Strategic observation

Spotlight: Why U.S., Turkey oppose Syrian operation in Idlib

2018-09-15 03:34:58 (Beijing Time)


DAMASCUS, Sept. 14 (Xinhua) -- When the Syrian army is preparing for the last major battle against the last major rebel stronghold in the northwestern province of Idlib, the United States, its western allies and Turkey oppose it. Why?

Various rebel groups are located in Idlib, but not all of them are on the same page.

The striking force among all rebel factions is the al-Qaida-linked Nusra Front, otherwise known as Hayat Tahrir al-Sham, Arabic for the Levant Liberation Committee (LLC).

Obviously, for the rebels, there is no other place that they could run to if they lose Idlib to the Syrian army.

For the Syrian army and its allies, liberating Idlib has become a priority as it will be the final defeat to the more than seven-year-long insurgency in the country after the army captured most Syrian areas.

But for the United States, its western allies and Turkey, such a move hasn't resonated with them yet.

Turkey, which is part of the Astana process along with Iran and Russia, sees Idlib as a place of interest, particularly after establishing 12 military observation points in Idlib and the countryside of the nearby Hama province.

Turkey-backed al-Jabha al-Wataniya lil-Tahrir, or the National Front for Liberation, was formed on August 1 from five rebel factions operating in Idlib and the northern countryside of Hama.

While acknowledging the fact that terrorist groups shouldn't be tolerated, Turkey wanted to establish cease-fire in Idlib and stressed that it was against any wide-scale military campaign in that province.

There are reasons behind the Turkish opposition to such a military offensive.

The first is the fact that Idlib is home to over three million people, with some estimates saying 3.5 million. Any wide-scale offensive could result in an influx of refugees toward Turkey, which already hosts nearly the same number of Syrian refugees.

Turkey can no longer take in more refugees amid a currency crisis and under both domestic and western pressures to put an end to the waves of refugees.

Military offensive in Idlib would also threaten the military observatory points set up by Turkey and would put those forces in front of two choices, either to confront the Syrian army and its allies or to withdraw.

The possible Syrian recapture of Idlib would also mean that areas under control of the Turkish-backed rebels in the northern countryside of Aleppo would be the next. Such areas are important to Turkey to ensure no expanding influence for the Syrian Kurds in northern Syria near the Turkish border.

The post-Idlib era is also what bothers the United States, as it has bases in northeastern Syria and also in the southeast in the al-Tanf area.

When the army captures Idlib, it would surely move toward the next stage, which is the departure of foreign forces that have entered Syria without the consent of the Syrian government such as the U.S.-led coalition and Turkey, according to Hmaidi Abdullah, a Syrian political analyst.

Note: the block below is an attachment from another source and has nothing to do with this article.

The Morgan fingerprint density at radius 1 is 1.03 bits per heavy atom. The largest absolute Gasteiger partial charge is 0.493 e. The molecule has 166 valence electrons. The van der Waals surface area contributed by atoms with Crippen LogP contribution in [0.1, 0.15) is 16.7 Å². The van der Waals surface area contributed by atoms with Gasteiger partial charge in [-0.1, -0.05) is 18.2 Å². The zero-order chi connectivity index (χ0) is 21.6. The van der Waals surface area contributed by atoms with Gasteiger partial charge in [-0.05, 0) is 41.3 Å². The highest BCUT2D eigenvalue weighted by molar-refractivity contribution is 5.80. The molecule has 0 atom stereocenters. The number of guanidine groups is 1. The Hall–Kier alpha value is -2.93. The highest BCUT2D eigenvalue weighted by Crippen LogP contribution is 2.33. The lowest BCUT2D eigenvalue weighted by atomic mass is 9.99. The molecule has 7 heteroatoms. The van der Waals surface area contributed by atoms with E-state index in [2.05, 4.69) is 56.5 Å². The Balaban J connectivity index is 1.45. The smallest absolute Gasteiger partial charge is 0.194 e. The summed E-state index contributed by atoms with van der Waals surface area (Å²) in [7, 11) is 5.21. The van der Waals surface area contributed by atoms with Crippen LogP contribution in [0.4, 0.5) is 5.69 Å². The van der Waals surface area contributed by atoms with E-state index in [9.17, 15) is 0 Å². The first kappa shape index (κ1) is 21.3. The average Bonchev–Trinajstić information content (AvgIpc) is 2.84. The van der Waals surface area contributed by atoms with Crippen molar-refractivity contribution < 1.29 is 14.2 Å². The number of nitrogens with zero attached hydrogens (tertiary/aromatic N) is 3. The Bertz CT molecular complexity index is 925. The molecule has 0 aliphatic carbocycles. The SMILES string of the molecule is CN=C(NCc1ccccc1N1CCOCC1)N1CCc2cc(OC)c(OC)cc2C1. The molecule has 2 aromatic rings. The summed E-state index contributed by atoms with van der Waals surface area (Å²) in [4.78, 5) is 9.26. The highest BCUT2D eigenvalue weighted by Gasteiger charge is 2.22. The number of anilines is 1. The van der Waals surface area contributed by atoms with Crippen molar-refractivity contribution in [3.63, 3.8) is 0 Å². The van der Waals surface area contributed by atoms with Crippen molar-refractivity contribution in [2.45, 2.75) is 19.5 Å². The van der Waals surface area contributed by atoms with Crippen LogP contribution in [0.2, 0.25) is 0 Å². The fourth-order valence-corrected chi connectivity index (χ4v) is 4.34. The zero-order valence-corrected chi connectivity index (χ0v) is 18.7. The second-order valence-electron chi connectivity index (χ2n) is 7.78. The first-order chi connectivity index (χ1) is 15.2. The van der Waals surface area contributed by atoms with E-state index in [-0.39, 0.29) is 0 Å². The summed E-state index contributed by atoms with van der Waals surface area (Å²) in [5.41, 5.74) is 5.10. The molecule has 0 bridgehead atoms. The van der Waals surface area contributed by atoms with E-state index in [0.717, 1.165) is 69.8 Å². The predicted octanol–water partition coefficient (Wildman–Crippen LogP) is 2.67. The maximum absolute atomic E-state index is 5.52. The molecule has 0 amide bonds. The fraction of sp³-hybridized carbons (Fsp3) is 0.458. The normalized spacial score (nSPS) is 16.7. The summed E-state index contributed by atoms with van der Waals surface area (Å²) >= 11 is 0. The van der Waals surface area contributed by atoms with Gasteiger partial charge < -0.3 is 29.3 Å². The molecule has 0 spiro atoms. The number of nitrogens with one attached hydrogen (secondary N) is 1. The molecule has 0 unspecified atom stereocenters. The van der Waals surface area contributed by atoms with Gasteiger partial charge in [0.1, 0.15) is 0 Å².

The U.S. forces are now backing the Kurdish-led Syrian Democratic Forces (SDF) in their fight against the Islamic State's last positions in the eastern countryside of Deir al-Zour province, an oil-rich area.

The United States has also carried out military training in southeastern Syria, which was seen as a message to the Syrian government and its allies that the United States is still present in Syria and is going nowhere anytime soon.

Also, establishing a strong foothold in the oil-rich areas in Syria is another reason of interest for the United States.

For that reason, the United States doesn't want to see Idlib returning under the government control, because that would move the game to the next level, which is the foreign forces in Syria.

The United States, Britain, and France have recently said the government forces in Syria were possibly planning a chemical attack in Idlib, a claim that has been completely slammed by Damascus and its allies of Russia and Iran.

The western powers are backing the United States in its opposition in Idlib because they fear the return of foreign radicalized fighters and the possible new wave of refugees.

The Syrian side and its allies think that the Idlib operation is a necessity particularly after several attempts to establish reconciliation with the rebels to avert Idlib a military operation has failed.

The Syrian and Russian sides have opened humanitarian corridors for civilians who want to flee the rebel-held area and they stressed that the civilians would be protected.

The Syrian side thinks that the western warnings of a "humanitarian catastrophe."

Bashar al-Jaafari, permanent representative of Syria to UN, said last week at a UN Security Council session that recapturing Idlib by the Syrian government is a "sovereign right" protected by the principles of the International Law and the charter of the UN.

He said that no country can undermine such a right.

Al-Jaafari stressed that the Syrian government has undertaken all measures and preparations to protect the civilians and offer humanitarian corridors to them.

He said the government also urged international organizations in Syria to get prepared to respond to the urgent humanitarian needs.